Vehicles are obviously a dynamic environment and when as a plane or a rotorcraft is in operation, the frame or chassis of the vehicle in a lot of cases where the harness or the wiring is connected down, are at odds with each other. Those dynamic forces can lead to wear on a harness. That’s the traditional kind of long-term effect that wiring can see and be exposed to as it breaks down. But there are other short-term factors that can occur. For example, when aircraft are being upgraded over time, the old harnesses are pulled through the vehicle and that’s where you get abrupt, sheer-type failures. That’s why we characterize our insulation against cut resistance. It’s important that the wiring survives the process of the upgrade. The other piece of this is chemical exposure. It’s really difficult to understand the long-term impacts of that on a harness, because you don’t see a harness every time you operate a vehicle. But it is a failure mechanism that could lead to latent defects on an aircraft because your if your harnesses are being compromised by chemical components, like hydrolysis or the solvents that are present in a vehicle, your performance over time is not what it is when you initially certified the vehicle.

Can you maybe put it more in layman’s terms why this wiring does not degrade after exposure to environmental concerns?

It’s a nice benefit of our PTFE material set. So PTFEs in general are relatively chemically inert. There’s a very short list of things that break that polymer down. PTFE is just chemically inert to water and to the long list of solvents that aircraft operate.

Talk about the limitations of the current installations that are in use and how the GWN3000 Series differs.

The aerospace industry is a very systems engineering-heavy industry. Systems engineers either have to prioritize electrical performance or they have to prioritize mechanical performance with most wiring insulation technologies. Aircraft designers are being tasked to choose because you typically can’t do both. Some are materials excellent mechanical performers, and some are excellent electrical/chemical performers.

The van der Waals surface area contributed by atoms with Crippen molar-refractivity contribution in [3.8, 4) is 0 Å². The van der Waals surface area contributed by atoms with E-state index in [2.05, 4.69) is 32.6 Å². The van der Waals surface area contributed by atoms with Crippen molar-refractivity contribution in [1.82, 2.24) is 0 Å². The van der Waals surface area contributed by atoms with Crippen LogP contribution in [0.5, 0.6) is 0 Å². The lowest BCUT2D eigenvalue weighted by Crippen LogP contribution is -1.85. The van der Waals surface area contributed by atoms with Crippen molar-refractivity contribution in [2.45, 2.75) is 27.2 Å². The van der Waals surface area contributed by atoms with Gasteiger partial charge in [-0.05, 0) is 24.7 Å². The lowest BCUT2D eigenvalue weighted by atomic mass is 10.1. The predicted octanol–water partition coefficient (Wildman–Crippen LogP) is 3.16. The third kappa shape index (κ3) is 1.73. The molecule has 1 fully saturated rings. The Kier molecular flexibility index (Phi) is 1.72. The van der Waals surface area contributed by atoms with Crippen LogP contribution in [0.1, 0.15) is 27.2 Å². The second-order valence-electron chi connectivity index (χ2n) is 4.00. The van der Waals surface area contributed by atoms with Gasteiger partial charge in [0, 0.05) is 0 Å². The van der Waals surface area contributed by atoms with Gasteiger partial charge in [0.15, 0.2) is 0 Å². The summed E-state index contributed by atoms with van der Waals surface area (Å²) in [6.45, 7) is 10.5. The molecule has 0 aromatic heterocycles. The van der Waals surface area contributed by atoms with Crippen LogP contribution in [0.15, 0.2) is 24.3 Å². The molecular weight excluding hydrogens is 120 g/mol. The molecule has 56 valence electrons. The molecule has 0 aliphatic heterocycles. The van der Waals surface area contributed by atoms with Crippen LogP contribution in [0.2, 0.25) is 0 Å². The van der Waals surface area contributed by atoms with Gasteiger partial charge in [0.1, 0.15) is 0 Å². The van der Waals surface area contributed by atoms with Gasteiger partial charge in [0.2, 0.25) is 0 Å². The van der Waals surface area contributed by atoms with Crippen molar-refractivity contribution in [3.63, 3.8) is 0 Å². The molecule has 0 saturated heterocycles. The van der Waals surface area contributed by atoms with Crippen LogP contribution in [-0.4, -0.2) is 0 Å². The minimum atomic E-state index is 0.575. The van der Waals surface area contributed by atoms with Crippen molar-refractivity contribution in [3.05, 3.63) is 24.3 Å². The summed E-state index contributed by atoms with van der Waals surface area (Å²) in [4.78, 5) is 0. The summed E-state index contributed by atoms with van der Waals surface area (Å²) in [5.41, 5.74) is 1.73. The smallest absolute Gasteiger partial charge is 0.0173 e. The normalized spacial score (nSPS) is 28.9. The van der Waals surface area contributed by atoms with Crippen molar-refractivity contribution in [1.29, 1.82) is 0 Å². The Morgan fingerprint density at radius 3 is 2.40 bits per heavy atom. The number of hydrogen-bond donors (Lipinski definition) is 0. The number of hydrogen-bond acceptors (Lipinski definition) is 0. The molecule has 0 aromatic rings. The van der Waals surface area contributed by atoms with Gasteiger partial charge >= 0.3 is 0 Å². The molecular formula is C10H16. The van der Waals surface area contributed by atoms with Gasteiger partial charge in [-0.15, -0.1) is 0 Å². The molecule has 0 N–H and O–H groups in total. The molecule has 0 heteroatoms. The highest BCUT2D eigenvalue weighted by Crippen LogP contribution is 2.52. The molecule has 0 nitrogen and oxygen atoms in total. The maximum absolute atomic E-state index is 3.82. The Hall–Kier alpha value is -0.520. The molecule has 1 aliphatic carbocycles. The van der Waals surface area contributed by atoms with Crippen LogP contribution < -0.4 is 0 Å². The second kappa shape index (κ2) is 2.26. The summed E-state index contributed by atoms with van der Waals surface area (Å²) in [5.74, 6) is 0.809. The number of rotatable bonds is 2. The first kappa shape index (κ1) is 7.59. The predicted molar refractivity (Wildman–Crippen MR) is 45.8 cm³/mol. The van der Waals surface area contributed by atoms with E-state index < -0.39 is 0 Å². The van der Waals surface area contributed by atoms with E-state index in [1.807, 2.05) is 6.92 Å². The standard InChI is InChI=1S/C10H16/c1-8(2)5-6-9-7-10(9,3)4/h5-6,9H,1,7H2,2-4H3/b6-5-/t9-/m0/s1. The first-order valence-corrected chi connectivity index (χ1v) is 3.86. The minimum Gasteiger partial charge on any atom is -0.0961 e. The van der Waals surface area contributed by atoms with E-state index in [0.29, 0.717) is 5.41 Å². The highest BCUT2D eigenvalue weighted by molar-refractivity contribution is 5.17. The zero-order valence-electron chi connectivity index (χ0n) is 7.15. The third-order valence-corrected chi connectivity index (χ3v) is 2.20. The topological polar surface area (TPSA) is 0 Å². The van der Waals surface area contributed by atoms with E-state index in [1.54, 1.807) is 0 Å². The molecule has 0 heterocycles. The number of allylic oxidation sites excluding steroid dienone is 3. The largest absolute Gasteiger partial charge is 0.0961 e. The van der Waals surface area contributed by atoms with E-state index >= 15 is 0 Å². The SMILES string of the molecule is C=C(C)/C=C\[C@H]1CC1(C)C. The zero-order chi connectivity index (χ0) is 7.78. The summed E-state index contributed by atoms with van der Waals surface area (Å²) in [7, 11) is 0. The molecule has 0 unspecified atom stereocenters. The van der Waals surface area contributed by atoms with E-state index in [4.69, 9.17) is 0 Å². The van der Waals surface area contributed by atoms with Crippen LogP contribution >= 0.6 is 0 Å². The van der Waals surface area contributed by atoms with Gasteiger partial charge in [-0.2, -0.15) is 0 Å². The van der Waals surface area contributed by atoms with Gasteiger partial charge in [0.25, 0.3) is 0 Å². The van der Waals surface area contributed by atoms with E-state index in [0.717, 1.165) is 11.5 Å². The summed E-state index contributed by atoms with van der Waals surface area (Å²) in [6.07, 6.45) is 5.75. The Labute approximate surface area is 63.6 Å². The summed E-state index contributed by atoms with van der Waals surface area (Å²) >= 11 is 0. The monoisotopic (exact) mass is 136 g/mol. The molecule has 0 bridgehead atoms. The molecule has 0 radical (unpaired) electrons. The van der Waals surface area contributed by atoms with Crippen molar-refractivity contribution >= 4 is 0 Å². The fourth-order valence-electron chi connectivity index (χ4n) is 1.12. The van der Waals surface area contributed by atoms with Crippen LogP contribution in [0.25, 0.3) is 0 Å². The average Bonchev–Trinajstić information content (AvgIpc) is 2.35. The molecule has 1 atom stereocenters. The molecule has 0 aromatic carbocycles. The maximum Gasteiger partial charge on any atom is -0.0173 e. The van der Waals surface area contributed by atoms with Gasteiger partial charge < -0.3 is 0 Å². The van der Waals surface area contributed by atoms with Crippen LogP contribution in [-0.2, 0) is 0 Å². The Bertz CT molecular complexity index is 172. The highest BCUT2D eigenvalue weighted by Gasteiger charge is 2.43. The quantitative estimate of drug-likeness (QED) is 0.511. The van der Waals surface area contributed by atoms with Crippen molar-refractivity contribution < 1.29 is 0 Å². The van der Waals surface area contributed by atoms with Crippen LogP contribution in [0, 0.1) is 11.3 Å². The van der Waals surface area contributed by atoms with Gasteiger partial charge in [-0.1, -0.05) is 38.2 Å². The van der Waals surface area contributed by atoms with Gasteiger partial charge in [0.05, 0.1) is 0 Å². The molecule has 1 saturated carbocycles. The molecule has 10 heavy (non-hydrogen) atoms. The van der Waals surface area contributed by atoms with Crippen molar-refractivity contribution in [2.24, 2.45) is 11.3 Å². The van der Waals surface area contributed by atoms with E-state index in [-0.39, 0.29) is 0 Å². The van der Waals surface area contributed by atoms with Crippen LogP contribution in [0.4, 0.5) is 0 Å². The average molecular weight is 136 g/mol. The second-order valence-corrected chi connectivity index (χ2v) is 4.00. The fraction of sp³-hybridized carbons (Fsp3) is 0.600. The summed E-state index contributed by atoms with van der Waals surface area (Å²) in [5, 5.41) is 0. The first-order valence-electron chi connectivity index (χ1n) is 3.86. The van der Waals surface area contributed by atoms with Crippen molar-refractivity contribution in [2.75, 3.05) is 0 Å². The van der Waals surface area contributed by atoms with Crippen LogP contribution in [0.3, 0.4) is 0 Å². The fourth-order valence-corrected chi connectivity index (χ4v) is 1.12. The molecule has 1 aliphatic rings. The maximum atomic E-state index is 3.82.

It’s a tough time right now in the airline industry. Can this wiring help those airlines who may be keeping aircraft flying longer than anticipated? Can it help meet the future electrification needs of their aircraft that may occur when they’re ready to upgrade. What can you do for them with this wiring?

That’s a good question. Anywhere there’s a system critical functionality that’s being electrified on these aircraft is really where this product is meant to serve, especially as they switch away from 28v DC and up into the 270Volts.

Gore says this product can help you reduce total life cycle costs. That’s key right now for operators. How does wiring help?

In rotorcraft and even in fixed wing applications, there are instances where up to 70% of vehicles in a fleet can be showing signs of wire wear. That needs to be addressed through maintenance. This new installation technology that we’re bringing to market compared to typical installations, such as cross-linked ETFE — it’s orders of magnitude more wear resistant. That’s where customers get back that operational readiness and vehicle availability that results in lower maintenance calls.

What would you say are the biggest concerns when choosing wiring for an aircraft? If you’re looking at a new aircraft development, what would you say those concerns are and what should people be thinking about when they’re in the design phases of an aircraft?

I think it’s what’s the dynamic environment going to look like for the vehicle and how dependent is the vehicle going to be on electrified components? And if, if you’re going to be highly dependent and in a dynamic environment, that’s where you need to really consider ways to minimize the stress or exposure of the way that you’re interconnecting these components on the vehicle. I think that a lot of system designers don’t have the luxury of being able to invent every component in the system, right. Then they’re seeking to drive down risks as they develop these systems. And I think that’s an area where they’re well-suited to go with a conservative approach with designing the wiring and the inner connects to the vehicle.

How do the interconnects impact the wiring and why is that key?

Interconnects are like the vascular system of the aircraft. If an interconnect is compromised, it’s really the equivalent of having a clogged artery on the vehicle, especially as you become more electrified. And, it can compromise functionality immediately. Unfortunately, I think the interconnects tend to be one of the last considerations. If you go with a conservative approach or maximize your capability of the interconnect, you’re really driving risk out of the system. Then you can focus on the boxes and the panels that designers really like to focus on.

How do you see this product being used in UAM vehicles? Why is it important for that sector?

Most of the urban air mobility are centered on electric propulsion. They are talking about moving energy from an electric source motor. And that’s really our sweet spot: moving energy from these sources over to these systems. I’m really interested to see where that industry goes.

What is the most important thing to know about Gore GWN3000 Series wiring?

This product really represents a step change in the combination of mechanical and electrical performance or interconnects on a vehicle.